Before analysing conflicts in the grey zone from a legal perspective it is essential to realize that there exists no such a thing as a single set of rules -what is normally referred to as a legal regime - regulating this type of warfare. There are all kind of legal regimes but they are all shaped in accordance with traditional distinctions. There is, for instance, a regime for peace and another for war. There are rules for national issues, but international problems are solved following different rules. From a legal point of view, the different regimes, each with own rules and mostly also with a unique vocabulary, are clearly separated by rigid watersheds. This, however, also implies that the same word or expression can have a specific meaning in a certain regime but a different meaning in another. For instance, attack in ‘armed attack’ as mentioned in article 51 of the Charter of the United Nations has a different meaning and connotation than ‘attack’ in IHL. Consequently, one has to be clear about the meaning of a term in a specific legal regime before even trying to take the discussion up to the level of covering multiple regimes as is the case in grey zone warfare.

A most urgent example, in this regard, is the term cyberattack. For the military fighting a war, the legal paradigm is IHL also known as the Law of Armed Conflict (LOAC). New technologies, especially the development of the cyber domain, have created a number of possibilities to fight a war with lethal but even more with non-lethal means and methods. IHL deals extensively with the former but is ostensibly silent on the latter. This can be explained by the fact that IHL has developed over many years with the twofold purpose of regulating hostilities (including the limitation of permitted methods and means of warfare), and protecting those persons and objects that do not or no longer participate in armed conflicts. To achieve these goals, the main focus has been on the reduction of the horrors of war. This has resulted in a focus on ‘attacks’, a specific category of military operations that is defined as ‘acts of violence against the adversary, whether in offence or in defence’.3 A direct consequence of the focus on attacks is the relative lack of attention for military operations that do not meet the conditions of ‘attack’ as prescribed by IHL.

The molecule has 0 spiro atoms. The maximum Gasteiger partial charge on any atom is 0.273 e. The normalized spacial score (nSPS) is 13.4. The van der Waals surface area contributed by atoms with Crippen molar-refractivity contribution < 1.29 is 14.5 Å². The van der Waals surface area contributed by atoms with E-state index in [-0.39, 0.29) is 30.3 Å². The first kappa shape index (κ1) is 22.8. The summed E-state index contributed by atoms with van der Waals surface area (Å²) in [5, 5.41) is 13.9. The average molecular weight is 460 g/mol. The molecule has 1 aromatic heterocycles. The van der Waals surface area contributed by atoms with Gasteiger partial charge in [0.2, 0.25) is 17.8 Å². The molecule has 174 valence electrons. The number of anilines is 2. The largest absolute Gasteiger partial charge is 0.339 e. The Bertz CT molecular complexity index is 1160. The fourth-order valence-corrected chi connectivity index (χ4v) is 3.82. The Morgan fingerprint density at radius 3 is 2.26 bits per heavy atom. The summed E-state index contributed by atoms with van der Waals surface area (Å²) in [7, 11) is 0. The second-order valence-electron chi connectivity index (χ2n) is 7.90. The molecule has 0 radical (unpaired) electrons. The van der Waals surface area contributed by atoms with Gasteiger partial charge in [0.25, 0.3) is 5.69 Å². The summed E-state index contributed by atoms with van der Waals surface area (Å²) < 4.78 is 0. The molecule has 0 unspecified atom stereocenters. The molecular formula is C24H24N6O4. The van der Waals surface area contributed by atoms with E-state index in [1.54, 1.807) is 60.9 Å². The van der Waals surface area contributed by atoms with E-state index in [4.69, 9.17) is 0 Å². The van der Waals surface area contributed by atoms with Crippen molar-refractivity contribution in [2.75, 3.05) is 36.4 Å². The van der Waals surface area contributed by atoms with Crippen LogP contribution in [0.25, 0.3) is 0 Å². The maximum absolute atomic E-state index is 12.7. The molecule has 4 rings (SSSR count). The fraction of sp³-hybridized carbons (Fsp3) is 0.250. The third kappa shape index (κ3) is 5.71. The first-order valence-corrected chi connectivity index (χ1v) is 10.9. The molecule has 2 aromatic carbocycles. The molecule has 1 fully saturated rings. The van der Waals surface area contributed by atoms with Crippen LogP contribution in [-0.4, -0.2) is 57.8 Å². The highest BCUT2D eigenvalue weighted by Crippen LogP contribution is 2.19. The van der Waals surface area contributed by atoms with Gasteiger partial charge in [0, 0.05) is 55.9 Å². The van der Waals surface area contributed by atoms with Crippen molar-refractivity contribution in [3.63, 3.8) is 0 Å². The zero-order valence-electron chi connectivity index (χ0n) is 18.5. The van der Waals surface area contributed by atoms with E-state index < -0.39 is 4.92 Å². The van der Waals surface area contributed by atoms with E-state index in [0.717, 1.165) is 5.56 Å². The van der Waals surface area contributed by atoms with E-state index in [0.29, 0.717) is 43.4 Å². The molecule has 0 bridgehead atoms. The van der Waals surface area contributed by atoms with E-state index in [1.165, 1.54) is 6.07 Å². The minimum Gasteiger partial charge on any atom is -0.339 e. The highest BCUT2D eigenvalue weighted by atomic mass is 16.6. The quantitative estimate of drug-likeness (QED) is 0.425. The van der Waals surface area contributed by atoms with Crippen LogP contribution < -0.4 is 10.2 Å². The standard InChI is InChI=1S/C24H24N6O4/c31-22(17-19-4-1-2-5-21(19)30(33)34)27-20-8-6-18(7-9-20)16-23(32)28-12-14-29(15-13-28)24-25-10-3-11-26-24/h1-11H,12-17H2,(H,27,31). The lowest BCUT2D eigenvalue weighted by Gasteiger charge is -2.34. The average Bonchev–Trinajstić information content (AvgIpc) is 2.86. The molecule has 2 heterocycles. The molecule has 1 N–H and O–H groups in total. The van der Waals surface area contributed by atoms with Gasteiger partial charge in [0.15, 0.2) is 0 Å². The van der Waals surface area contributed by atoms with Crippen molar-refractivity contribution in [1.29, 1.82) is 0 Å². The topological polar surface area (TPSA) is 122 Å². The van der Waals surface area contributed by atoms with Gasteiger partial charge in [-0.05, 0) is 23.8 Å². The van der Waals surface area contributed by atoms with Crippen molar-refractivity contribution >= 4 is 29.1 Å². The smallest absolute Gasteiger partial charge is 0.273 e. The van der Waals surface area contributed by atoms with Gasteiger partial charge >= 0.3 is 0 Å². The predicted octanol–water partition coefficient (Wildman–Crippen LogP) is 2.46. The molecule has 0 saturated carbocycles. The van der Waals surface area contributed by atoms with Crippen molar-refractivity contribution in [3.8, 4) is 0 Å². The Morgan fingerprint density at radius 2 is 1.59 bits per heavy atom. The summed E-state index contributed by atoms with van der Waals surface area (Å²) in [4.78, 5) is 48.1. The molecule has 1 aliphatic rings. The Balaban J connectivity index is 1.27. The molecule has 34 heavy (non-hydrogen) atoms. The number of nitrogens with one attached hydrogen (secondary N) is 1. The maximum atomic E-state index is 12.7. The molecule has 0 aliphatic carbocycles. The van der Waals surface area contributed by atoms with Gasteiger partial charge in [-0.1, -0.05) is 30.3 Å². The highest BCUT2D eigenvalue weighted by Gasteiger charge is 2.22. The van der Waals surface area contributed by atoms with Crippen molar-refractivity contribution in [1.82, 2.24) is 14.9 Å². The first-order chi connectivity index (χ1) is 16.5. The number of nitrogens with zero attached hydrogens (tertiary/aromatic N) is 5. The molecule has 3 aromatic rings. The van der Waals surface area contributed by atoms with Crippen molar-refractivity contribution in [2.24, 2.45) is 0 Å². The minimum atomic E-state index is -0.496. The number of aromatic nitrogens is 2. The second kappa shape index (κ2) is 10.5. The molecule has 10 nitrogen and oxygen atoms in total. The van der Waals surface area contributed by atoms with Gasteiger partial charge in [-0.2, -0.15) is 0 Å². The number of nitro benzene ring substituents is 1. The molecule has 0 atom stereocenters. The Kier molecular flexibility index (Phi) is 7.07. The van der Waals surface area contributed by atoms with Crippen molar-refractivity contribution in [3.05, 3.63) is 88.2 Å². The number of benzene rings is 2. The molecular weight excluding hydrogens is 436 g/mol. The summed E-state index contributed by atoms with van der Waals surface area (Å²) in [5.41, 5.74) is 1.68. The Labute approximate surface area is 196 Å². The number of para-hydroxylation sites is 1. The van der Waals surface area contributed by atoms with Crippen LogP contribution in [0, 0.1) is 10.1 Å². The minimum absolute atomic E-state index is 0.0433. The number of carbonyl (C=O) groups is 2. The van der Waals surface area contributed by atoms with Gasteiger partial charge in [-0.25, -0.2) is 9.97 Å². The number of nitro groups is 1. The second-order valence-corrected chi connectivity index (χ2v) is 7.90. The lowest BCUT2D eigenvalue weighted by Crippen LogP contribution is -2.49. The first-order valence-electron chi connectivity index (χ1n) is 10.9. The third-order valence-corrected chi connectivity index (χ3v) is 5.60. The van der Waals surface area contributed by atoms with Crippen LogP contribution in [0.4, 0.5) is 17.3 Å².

The rapid development of the cyber domain has rendered both the military and society as a whole increasingly dependent on non-physical elements such as data and computer programs. For armed conflicts this opens up a whole range of possibilities for ‘non-violent’ operations, or operations below the threshold of ‘attack’ as understood by IHL. This urges for a better understanding of what exactly encompasses a cyberattack, and when an operation is staying below this threshold. Furthermore, clarification is needed about the extent and way in which the rules IHL apply to these (cyberjoperations not reaching the level of‘attack’. Although it is generally accepted that IHL

Fighting a war without violence 213 is applicable in the cyber domain, the exact implementation of existing rules has been subject of a fierce debate.4 In the case of cyberattacks this has resulted in two main points of view, the so-called permissive and the restrictive school, respectively.5 This chapter introduces a theory that combines both schools by preserving their strong and overcoming their weak points which allows for formulating practical guidelines for implementing IHL in military (cyberjoperations below the threshold of attack.6 In addition, this novel theoretic approach towards IHL also offers a new starting point for the discussion on what legal regime or regimes best fit grey zone warfare.